Visitors to Mexico are charmed by all of the colorful food markets – fruits and vegetables in gorgeous display and, maybe not so appetizing – raw meat hanging from hooks and piled on chopping blocks. But these traditional markets in Mexico are giving way to US-style supermarkets with produce and meat wrapped neatly in plastic. Mary Stucky reports about the recent and dramatic growth of supermarkets in Mexico.
The following is a transcript. To listen to this broadcast, please click on the play button above.
[Sounds from traditional market]
STUCKY: The Martinez de la Torre market is a Mexico City institution.
[Sound of Vazquez interacting with a customer]
STUCKY: Jesus Vazquez Soriano is the third generation of his family to sell fresh produce in this market. It’s all carefully stacked on the tables in front of him – tomatoes, onions, carrots, green beans, avocados and all kinds of colorful peppers.
SORIANO: Speaking Spanish
STUCKY: Just look at the quality – he says. But in spite of that quality, Vazquez says his sales are falling. Why? The answer is across the street.
[Sound from the street and a supermarket]
STUCKY: A new Bodega Aurrera, a mini-supermarket owned by Walmart.
[Sound of the beeping bar code reader]
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STUCKY: Here they take credit cards – unheard of at traditional food markets. Prices at the Bodega Aurrera are also lower. That’s because Walmart buys in volume and bargains down the price, says Thomas Reardon of Michigan State University. He studies the rise of supermarkets in developing countries.
REARDON: A study in 2005 showed that the main fruits and vegetables bought by Mexicans were cheaper in supermarkets and I expect by now the end of the decade we’ll find that it’s even more broad, the advantage of price.
STUCKY: US-style supermarkets aren’t new in Mexico. They’ve been around for decades. But there’s more of them than ever. Reardon says when NAFTA opened Mexico to free trade supermarkets dramatically took off. Walmart – now Mexico’s biggest retailer – set up its own system of buying and distributing produce, bypassing traditional wholesalers like those in the vast Central de Abasto – or supply center – in Mexico City.
[Ambi of Central de Abasto]
STUCKY: Ignacio Galicia runs a wholesale business in the Central de Abasto selling onions which he buys directly from farmers large and small. He sells his onions to traditional neighborhood food markets and food factories. Galicia tried selling to Walmart but says they were too picky.
GALICIA: They actually chop every single onion in half and if it has a little dot in the middle for example they send them back. 24:00 It’s not even worth it to sell to them.
STUCKY: But losing the supermarket business has hurt traditional food wholesalers – some have seen sales cut in half in recent years, according to Thomas Reardon. He says the rise of the supermarket has also been bad news for small farmers, the majority of all farmers in Mexico.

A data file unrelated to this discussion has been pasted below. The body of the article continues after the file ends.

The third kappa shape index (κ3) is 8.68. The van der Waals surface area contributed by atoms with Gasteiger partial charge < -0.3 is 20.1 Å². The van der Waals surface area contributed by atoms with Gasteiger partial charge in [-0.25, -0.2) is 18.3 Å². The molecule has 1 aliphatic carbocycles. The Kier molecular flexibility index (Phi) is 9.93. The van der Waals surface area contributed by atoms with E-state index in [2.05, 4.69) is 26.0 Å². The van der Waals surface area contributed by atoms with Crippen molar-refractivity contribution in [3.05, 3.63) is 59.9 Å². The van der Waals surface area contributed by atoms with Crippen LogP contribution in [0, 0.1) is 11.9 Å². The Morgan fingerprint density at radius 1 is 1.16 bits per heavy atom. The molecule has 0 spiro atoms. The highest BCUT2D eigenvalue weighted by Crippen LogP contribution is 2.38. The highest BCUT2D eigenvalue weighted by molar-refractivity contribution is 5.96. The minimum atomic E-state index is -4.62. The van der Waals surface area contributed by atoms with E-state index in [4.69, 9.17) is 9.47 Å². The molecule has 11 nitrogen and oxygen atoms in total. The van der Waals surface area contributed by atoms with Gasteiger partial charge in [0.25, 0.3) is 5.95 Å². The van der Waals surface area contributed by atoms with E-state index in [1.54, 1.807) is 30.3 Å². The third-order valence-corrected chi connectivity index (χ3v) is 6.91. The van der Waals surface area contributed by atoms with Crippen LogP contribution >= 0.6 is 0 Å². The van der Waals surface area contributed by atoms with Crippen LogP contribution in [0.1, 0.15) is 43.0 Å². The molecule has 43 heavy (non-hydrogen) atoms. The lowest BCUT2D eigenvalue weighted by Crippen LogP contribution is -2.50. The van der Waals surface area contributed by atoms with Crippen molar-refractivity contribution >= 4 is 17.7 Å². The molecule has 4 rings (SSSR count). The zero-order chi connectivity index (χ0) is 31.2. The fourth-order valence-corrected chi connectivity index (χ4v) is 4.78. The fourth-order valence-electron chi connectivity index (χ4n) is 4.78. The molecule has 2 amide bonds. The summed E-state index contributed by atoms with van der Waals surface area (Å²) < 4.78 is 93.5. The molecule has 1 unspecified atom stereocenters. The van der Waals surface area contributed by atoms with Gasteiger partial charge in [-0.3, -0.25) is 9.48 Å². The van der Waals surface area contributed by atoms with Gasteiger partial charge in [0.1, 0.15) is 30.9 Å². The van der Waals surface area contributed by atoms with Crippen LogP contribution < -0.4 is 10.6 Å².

REARDON: They essentially continue to be relegated to lower quality produce, without the ability to grade and sort their produce to be able to get incentive prices for quality. That means that you’re adding one more major force in the economy that increases the challenge for that small farmer population.
STUCKY: But small farmers who produce niche products – like some spices and herbs – are able to sell to Walmart says company spokesman Antonio Ocaranza.
[Walmart, sound of grocery carts, people]
STUCKY: We met at an enormous Walmart in the north of Mexico City. A steady stream of customers came though the doors of this store open around the clock. Floors are clean and highly polished, food neatly packaged, products from washing machines to bicycles all under one roof. Ocaranza says it’s what consumers demand now.
OCARANZA: There is a need to be able to have access to good products at the best prices, with the quality, the warranty and the certainty that modern retail can provide.
STUCKY: And it’s clear that enough customers – like this one – agree with that.
CUSTOMER: It’s kind of nice to go to a supermarket where the people who work there have access to bathrooms and places where they can wash their hands. And there’s some guarantee that health authorities will probably inspect them.
STUCKY: Still, the old system isn’t dead yet. Many Mexicans say they shop at both supermarkets and traditional markets.
[Sound from supermarket]
STUCKY: Back at the Bodega Aurrera – the mini supermarket with the traditional food market across the street – a mother and daughter are shopping for eggs.
CUSTOMER (Speaking Spanish) Eggs are cheaper here in the supermarket. Now we’ll go to the traditional market to buy the rest. That’s where the vegetables are fresher and cheaper.
STUCKY: And so – at least for now – consumers in Mexico can choose between traditional markets and supermarkets. How much longer both will exist is anyone’s guess. For The World, I’m Mary Stucky in Mexico City.